Sleep Apnea

Sleep Apnea Treatment

According to the National Sleep Foundation, an estimated 18 million adults suffer from sleep apnea. And many of them don’t know it. Obstructive sleep apnea occurs when the muscles in the back of your throat relax while you sleep, instead of keeping the airway open. What are the signs of sleep apnea, and how can it be treated?


What Are the Signs of Sleep Apnea?

Feeling sleepy and fatigued while you are awake, awakening suddenly at night, or waking up and gasping for air—all are signs of sleep apnea. But the most common sign of sleep apnea is snoring. Approximately 90% of people who snore have obstructive sleep apnea, which means their airway is obstructed during sleep.

In addition to making you feel tired, long-term, untreated sleep apnea can be life-threatening. If you have this condition and it’s left untreated, you can have a higher risk for heart problems, cardiac arrest, and stroke.


What Are the Sleep Apnea Treatments?

Picture of Full Breath Solution for sleep apnea, available from Pasadena dentist Dr. Arash Azarbal.

Full Breath Solution

The American Academy of Sleep Medicine has designated oral appliances as the preferred treatment for mild and moderate sleep apnea and snoring.

As an extensively trained dentist, Dr. Azarbal is experienced in the use of a number of non-invasive oral appliances, including Tap®, the Full Breath Solution, and the SomnoDent® MAS.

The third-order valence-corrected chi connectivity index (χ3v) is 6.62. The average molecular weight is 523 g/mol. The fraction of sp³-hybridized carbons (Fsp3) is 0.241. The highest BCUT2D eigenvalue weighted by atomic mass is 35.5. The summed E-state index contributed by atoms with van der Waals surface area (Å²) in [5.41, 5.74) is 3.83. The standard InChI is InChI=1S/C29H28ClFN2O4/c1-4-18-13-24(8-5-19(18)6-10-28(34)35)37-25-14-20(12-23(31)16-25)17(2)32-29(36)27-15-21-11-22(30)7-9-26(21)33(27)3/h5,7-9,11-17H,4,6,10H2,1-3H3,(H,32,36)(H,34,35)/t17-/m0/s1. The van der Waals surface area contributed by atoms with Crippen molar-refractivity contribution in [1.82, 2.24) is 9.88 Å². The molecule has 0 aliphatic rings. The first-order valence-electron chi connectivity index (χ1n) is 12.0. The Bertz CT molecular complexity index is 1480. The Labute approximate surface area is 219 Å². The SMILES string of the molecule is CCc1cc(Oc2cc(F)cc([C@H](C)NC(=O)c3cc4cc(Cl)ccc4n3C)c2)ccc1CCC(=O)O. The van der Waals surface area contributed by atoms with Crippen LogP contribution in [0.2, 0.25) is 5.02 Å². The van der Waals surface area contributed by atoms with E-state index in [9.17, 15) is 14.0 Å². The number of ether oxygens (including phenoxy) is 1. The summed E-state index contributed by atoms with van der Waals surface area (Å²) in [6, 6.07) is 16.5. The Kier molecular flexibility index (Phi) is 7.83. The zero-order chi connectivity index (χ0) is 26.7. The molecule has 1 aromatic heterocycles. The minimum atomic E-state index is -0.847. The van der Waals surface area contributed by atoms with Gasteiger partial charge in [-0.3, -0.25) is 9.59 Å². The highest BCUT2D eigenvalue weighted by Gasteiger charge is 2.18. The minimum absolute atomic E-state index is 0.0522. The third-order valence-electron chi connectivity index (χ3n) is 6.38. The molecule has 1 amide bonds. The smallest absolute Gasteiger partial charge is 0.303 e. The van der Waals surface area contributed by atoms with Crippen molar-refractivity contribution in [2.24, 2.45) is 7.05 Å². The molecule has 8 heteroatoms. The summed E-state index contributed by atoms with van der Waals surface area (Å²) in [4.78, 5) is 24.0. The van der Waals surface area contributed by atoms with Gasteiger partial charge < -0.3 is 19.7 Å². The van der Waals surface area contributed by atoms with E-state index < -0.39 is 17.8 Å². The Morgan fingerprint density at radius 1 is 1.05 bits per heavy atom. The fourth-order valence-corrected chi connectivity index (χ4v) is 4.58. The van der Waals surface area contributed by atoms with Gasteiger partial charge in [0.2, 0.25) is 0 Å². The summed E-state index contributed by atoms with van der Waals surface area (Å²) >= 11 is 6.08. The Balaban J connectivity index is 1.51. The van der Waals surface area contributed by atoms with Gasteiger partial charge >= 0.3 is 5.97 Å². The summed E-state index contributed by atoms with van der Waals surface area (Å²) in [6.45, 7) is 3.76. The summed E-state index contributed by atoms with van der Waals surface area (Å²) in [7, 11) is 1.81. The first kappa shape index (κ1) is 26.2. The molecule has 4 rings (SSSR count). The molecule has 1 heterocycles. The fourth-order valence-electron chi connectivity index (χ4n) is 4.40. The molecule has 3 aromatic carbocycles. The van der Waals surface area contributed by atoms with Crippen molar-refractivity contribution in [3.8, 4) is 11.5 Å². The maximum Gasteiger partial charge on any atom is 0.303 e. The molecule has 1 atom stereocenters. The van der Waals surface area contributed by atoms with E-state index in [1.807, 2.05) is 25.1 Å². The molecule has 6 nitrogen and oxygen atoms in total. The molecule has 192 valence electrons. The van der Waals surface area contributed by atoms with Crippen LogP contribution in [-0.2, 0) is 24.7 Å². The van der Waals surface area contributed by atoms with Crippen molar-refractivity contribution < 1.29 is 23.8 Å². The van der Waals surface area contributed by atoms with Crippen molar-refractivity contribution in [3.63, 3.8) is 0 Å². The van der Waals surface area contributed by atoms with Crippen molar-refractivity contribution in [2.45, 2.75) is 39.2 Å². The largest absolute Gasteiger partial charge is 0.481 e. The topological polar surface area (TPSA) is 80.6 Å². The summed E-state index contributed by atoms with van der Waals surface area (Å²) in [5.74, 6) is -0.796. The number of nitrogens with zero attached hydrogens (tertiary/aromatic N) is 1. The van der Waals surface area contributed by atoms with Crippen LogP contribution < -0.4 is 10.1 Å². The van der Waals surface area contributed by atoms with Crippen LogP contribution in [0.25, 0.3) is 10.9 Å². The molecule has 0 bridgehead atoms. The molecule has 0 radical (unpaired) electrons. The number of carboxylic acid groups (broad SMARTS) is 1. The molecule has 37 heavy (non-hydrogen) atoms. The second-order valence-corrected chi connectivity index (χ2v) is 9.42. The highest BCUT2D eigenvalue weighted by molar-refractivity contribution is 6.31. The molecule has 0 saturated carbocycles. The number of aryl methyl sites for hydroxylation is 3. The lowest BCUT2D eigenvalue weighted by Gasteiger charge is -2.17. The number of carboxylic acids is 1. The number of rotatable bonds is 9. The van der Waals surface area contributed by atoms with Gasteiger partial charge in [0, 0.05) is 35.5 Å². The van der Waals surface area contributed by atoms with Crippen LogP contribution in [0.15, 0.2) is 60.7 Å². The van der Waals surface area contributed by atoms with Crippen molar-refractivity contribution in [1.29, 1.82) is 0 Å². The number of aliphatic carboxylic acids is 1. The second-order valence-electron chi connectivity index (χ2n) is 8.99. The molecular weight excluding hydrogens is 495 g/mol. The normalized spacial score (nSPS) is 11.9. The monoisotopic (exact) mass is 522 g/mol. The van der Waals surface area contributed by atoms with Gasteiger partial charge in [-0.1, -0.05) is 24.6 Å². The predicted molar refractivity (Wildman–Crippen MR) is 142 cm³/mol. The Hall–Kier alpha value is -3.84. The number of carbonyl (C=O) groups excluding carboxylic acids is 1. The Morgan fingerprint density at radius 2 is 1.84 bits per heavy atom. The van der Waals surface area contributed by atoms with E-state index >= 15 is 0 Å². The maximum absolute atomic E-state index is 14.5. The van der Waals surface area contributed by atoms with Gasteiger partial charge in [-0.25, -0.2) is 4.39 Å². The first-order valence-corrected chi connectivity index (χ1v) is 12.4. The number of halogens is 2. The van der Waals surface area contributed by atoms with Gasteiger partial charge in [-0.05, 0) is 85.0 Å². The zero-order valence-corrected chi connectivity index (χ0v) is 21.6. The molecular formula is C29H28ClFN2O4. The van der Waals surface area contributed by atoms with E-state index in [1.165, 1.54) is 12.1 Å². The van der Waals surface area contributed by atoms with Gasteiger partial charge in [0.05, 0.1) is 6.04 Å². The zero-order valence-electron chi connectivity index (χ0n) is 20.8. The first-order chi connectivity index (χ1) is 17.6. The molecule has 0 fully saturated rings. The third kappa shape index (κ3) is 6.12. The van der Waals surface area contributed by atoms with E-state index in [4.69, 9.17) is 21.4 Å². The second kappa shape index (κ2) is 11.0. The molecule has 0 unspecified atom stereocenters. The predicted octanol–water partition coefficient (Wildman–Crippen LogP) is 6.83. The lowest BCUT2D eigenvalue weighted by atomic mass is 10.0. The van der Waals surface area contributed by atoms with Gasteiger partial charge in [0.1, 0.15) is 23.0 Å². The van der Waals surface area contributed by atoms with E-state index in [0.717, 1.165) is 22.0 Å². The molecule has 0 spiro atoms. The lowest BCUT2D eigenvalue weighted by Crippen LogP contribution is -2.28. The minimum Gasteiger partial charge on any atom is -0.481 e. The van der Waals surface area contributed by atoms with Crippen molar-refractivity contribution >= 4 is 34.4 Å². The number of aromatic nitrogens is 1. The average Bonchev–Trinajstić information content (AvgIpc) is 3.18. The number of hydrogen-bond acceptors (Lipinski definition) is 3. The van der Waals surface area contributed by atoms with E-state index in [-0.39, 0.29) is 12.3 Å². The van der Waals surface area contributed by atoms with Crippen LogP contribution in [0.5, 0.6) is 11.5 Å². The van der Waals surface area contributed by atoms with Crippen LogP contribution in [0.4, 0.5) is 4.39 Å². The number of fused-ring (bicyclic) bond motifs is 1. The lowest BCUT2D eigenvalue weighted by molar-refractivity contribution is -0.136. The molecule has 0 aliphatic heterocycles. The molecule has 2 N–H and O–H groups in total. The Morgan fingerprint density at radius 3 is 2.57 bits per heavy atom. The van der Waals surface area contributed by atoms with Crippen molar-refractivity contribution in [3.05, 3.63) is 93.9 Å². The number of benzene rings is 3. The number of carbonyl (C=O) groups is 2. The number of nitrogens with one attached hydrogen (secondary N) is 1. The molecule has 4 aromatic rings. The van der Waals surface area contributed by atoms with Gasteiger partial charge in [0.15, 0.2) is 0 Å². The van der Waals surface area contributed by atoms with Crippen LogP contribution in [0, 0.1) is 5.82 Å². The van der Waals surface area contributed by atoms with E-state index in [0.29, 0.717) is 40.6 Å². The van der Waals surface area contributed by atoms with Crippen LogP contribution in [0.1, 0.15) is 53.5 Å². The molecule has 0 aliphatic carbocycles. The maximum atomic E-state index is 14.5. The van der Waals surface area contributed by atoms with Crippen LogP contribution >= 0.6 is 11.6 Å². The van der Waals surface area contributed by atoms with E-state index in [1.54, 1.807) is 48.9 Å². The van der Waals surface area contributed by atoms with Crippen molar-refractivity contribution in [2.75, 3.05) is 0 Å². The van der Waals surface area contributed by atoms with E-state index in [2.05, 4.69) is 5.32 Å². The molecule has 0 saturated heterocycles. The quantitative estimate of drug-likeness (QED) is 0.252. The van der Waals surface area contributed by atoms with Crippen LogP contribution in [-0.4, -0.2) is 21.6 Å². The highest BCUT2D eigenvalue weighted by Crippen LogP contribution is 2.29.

Dr. Azarbal uses the Ares™ portable sleep study machine. Data gathered during a sleep study is used for diagnosis by a sleep doctor.

The SomnoDent® MAS Flex appliance

The SomnoDent® MAS Flex appliance

The Ares machine is also used to ensure that your sleep apnea device is working properly, and to make any needed adjustments.

Impressions of your teeth are taken to make a customized appliance to fit your mouth. It is worn while you sleep, so you can breathe without snoring and get restful sleep.



CPAP Intolerant Patients

Use of an oral appliance to open the airway may resolve your sleep apnea episodes without the need for a continuous positive airway pressure (CPAP) device—a machine that blows air into your nose through a mask.

If you have already been diagnosed with obstructive sleep apnea and are having difficulty using a CPAP machine, Dr. Azarbal can recommend a range of alternative treatments.


Which Treatment Is Right for Your Sleep Apnea?

If you or someone you love is suffering with sleep apnea, contact our office to schedule an appointment with Dr. Azarbal. He will perform the appropriate tests for accurate diagnosis and treatment that will help you get the sleep you need.